How Molecular Mobility, Physical State, and Drug Distribution Influence the Naproxen Release Profile from Different Mesoporous Silica Matrices

Piedade D'Orey, Teresa Cordeiro, Mirtha A. O. Lourenço, Inês Matos, Florence Danède, João C. Sotomayor, Isabel M. Fonseca, Paula Ferreira, Natália T. Correia, Madalena Dionísio

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4 Citations (Scopus)


Aiming to evaluate how the release profile of naproxen (nap) is influenced by its physical state, molecular mobility, and distribution in the host, this pharmaceutical drug was loaded in three different mesoporous silicas differing in their architecture and surface composition. Unmodified and partially silylated MCM-41 matrices, respectively MCM-41 and MCM-41sil, and a biphenylene-bridged periodic mesoporous organic matrix, PMOBph, were synthetized and used as drug carriers, having comparable pore sizes (∼3 nm) and loading percentages (∼30% w/w). The loaded guest was investigated by attenuated total reflectance Fourier transform infrared (ATR-FTIR) spectroscopy, powder X-ray diffraction (XRD), differential scanning calorimetry (DSC), and dielectric relaxation spectroscopy (DRS). DSC and XRD confirmed amorphization of a nap fraction incorporated inside the pores. A narrower glass transition was detected for PMOBph_nap, taken as an indication of the impact of host ordering, which also hinders the guest molecular mobility inside the pores as probed by DRS. While the PMOBph matrix is highly hydrophobic, the unmodified MCM-41 readily adsorbs water, accelerating the nap relaxation rate in the respective composite. In the dehydrated state, the faster dynamics was found for the silylated matrix since guest-host hydrogen bond interactions were inhibited to some extent by methylation. Nevertheless, in all the prepared composites, bulk-like crystalline drug deposits outside pores in a greater extent in PMOBph_nap. The DRS measurements analyzed in terms of conductivity show that, upon melting, nap easily migrates into pores in MCM-41-based composites, while it stays in the outer surface in the ordered PMOBph, determining a faster nap delivery from the latter matrix. On the other side, the mobility enhancement in the hydrated state controls the drug delivery in the unmodified MCM-41 matrix vs the silylated one. Therefore, DRS proved to be a suitable technique to disclose the influence of the ordering of the host surface and its chemical modification on the guest behavior, and, through conductivity depletion, it provides a mean to monitor the guest entrance inside the pores, easily followed even by untrained spectroscopists.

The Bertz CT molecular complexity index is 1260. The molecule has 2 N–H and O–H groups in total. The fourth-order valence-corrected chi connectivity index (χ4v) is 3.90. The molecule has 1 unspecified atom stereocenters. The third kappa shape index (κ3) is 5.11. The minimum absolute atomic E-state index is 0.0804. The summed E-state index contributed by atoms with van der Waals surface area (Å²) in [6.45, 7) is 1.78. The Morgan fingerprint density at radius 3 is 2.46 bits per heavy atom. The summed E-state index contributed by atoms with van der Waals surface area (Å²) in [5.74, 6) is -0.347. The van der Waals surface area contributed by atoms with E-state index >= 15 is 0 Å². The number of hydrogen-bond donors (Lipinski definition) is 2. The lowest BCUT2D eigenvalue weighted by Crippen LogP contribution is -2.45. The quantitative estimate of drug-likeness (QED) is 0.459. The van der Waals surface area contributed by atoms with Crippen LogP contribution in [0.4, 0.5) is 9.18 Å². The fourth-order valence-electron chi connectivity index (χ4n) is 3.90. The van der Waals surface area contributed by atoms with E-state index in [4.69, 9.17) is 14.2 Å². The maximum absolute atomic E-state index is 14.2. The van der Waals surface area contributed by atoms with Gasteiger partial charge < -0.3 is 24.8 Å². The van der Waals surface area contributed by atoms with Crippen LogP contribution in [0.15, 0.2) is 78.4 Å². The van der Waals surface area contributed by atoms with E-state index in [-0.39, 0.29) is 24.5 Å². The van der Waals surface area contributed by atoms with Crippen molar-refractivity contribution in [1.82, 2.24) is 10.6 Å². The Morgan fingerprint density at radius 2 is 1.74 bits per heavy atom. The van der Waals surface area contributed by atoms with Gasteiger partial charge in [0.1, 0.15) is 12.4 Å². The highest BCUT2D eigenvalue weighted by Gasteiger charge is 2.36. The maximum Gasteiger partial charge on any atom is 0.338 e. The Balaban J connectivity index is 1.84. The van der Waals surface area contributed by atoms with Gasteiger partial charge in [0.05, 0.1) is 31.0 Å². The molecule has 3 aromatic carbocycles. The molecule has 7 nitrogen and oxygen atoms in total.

Original languageEnglish
Pages (from-to)898-914
Number of pages17
JournalMolecular Pharmaceutics
Issue number3
Publication statusPublished - 1 Mar 2021


  • amorphous
  • control release
  • drug distribution
  • mesoporous Silica
  • naproxen


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